despite recently being purchased by CBS, last.fm has been firing on all cylinders.
along with a recent redesign, last.fm has been cranking out "community" features left and right. they've improved their badges, event calendars, rss feeds, and have created a widgets site that can help even the newbest newb embed their song history in a blog, myspace, web page, or facebook. (more on facebook after the jump...)
i've embedded the "quilt" widget below -- a slick flash widget that displays a rotating array of album covers.
and speaking of facebook -- could their launch of f8 be any huger? (at least with all us web nerds -- the twitterverse has been all, well, er, a-twitter.) Newsweek has dubbed 2007 as the "Year of the Widget," which puts facebook in a pretty good position to take over where friendster and myspace have lacked. Redeye VC has some great thoughts on the potential dinosaur that is MySpace:
While the concept of a “widget” might seem trivial to many outside of Silicon Valley, the ability to automatically embed a rich flash application inside another site is very powerful. It has become a new vehicle for massively gaining viral distribution.
And this new opportunity has not gone unnoticed by the VC community. I'd estimate that over $250 million dollars has been invested in widget companies during the last 18 months. And just as every consumer-facing Internet company has developed a strategy to leverage Google (via organic or paid search), they have also developed strategies to “widgitize” a portion of their application for distribution via Myspace. While there are other sites which allow widget embedding, the vast majority of the growth has been on Myspace. In fact, I would argue that until last week, the term “widget” has been synonymous with “embedded Myspace application.”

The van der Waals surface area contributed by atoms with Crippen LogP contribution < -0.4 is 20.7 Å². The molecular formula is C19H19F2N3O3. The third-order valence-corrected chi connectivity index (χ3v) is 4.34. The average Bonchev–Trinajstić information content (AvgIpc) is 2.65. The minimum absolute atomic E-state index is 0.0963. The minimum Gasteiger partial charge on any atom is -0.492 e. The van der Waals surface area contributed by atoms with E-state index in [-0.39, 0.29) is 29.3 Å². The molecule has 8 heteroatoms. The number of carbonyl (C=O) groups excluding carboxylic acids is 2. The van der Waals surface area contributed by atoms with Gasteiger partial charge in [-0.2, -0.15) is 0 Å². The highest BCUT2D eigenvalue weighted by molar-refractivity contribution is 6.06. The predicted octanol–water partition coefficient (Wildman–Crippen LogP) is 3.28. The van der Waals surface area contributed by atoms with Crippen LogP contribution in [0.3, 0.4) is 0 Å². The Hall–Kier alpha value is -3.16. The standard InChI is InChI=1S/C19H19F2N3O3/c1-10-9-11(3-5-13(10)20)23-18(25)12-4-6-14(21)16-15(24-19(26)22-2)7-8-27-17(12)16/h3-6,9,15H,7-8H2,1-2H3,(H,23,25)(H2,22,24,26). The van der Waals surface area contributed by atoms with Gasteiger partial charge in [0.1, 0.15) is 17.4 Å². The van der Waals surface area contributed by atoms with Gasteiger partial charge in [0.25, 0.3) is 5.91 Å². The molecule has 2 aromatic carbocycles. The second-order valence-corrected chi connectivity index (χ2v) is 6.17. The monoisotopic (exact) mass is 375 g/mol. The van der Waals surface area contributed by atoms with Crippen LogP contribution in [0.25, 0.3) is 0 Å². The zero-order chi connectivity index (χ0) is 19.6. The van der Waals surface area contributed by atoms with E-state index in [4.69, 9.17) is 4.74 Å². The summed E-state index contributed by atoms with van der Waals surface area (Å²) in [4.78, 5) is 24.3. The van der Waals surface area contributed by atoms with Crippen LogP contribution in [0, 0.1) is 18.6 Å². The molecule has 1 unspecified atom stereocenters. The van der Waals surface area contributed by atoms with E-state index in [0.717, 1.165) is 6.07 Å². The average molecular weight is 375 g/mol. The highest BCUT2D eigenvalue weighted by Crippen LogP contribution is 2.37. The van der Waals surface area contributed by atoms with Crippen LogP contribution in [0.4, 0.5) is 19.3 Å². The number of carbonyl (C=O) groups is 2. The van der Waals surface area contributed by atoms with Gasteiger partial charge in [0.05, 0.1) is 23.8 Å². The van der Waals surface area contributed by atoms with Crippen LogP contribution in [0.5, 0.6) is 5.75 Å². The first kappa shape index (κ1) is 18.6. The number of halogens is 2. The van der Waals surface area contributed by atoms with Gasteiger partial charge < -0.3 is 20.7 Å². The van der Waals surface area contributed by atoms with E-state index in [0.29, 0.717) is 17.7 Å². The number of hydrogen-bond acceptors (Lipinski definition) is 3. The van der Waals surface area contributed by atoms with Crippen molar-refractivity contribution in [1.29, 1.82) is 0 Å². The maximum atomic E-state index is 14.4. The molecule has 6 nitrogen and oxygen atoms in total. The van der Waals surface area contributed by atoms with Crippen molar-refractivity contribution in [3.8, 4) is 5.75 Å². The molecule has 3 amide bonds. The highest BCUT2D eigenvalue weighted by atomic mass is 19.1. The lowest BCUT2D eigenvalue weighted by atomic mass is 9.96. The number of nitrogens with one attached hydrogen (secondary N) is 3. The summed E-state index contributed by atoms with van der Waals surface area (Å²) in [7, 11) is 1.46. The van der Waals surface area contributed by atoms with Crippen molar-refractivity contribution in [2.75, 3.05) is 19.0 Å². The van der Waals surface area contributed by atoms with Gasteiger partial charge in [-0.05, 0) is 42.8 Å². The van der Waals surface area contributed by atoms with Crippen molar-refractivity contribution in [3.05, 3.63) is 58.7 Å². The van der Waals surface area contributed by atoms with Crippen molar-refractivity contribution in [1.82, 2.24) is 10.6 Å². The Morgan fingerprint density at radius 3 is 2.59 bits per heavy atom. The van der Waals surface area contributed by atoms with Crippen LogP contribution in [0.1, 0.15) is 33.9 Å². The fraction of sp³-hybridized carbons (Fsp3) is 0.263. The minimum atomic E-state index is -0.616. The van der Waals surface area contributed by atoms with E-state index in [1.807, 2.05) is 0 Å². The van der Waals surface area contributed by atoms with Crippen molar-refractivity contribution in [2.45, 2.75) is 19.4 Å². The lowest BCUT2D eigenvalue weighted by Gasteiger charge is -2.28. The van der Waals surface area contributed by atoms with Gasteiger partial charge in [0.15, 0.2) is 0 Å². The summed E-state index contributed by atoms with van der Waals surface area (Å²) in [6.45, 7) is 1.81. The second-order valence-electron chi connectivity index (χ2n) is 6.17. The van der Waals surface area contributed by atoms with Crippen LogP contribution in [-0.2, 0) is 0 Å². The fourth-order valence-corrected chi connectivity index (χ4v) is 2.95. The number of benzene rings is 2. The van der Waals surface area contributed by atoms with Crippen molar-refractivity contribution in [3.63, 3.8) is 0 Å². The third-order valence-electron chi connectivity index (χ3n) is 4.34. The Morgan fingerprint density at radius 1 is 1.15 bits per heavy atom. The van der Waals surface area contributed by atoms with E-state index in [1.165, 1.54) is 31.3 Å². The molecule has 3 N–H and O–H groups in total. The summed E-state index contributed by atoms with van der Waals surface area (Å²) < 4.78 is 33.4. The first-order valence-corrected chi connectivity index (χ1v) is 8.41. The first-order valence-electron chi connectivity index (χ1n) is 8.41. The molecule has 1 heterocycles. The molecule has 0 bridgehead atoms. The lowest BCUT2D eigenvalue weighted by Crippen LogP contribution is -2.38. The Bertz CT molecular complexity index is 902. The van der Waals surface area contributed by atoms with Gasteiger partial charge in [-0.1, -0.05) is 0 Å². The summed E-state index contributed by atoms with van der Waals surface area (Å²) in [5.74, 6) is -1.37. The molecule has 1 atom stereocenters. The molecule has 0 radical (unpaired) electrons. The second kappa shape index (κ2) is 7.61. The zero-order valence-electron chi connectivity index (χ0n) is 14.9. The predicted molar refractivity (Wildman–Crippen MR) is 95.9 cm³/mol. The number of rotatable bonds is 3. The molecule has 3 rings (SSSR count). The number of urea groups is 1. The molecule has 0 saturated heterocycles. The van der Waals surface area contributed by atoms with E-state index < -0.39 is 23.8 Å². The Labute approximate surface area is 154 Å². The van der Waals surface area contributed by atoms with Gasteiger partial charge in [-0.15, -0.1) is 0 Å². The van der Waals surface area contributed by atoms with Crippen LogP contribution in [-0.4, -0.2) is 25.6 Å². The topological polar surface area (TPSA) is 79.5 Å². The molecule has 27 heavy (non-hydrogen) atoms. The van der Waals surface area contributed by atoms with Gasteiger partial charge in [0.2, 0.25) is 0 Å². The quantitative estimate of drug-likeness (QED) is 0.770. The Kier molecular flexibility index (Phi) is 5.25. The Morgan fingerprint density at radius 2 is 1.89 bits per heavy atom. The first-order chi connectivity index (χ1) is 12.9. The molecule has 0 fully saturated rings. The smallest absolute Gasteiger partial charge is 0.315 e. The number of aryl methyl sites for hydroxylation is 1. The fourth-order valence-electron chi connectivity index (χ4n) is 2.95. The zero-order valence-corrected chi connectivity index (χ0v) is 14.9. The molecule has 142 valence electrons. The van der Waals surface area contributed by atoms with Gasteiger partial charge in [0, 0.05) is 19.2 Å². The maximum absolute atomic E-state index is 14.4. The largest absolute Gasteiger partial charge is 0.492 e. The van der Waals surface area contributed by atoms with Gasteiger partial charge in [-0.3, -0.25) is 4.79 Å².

Myspace’s lack of a clear “widget roadmap” created a big opportunity for their #1 competitor, Facebook.
Just last week, Facebook took advantage of that opportunity in a huge way. Specifically, Facebook announced their new development platform, F8. I won’t spend a lot of time describing their announcement (I'll leave that to others), but I agree with Paul Allen’s summary of the three key points:
By providing a clear roadmap – and business opportunity – for the widget makers, Facebook has just increased its virtual R&D budget by over $250 million dollars. By welcoming third-party innovation, Facebook will reap the benefit of hundreds of millions of dollars of venture investment – and the Facebook user will have a much richer experience. I'd wager that every widget maker who has previously relied on Myspace for traffic is hard at work this holiday weekend on migrating their application to support the Facebook API.
- Applications can be deeply integrated with Facebook
- Distribution of the applications will occur through the network, and
- The business opportunity Facebook is providing will give 100% of advertising revenue (for third party applications) and 100% of transaction revenue to the application developers.
Facebook has recognized (and embraced) something that Myspace has not – that there is more value in owning a web platform then a web property. (my emphasis)
if you're a fan of 30 boxes, last.fm, twitter, box.net, iLike, picnik, and literally hundreds of other fun and successful web2.0 sites that have cropped up over the last year or two, then get on over to facebook and play around. chances are, you'll never have to visit any other site! ;)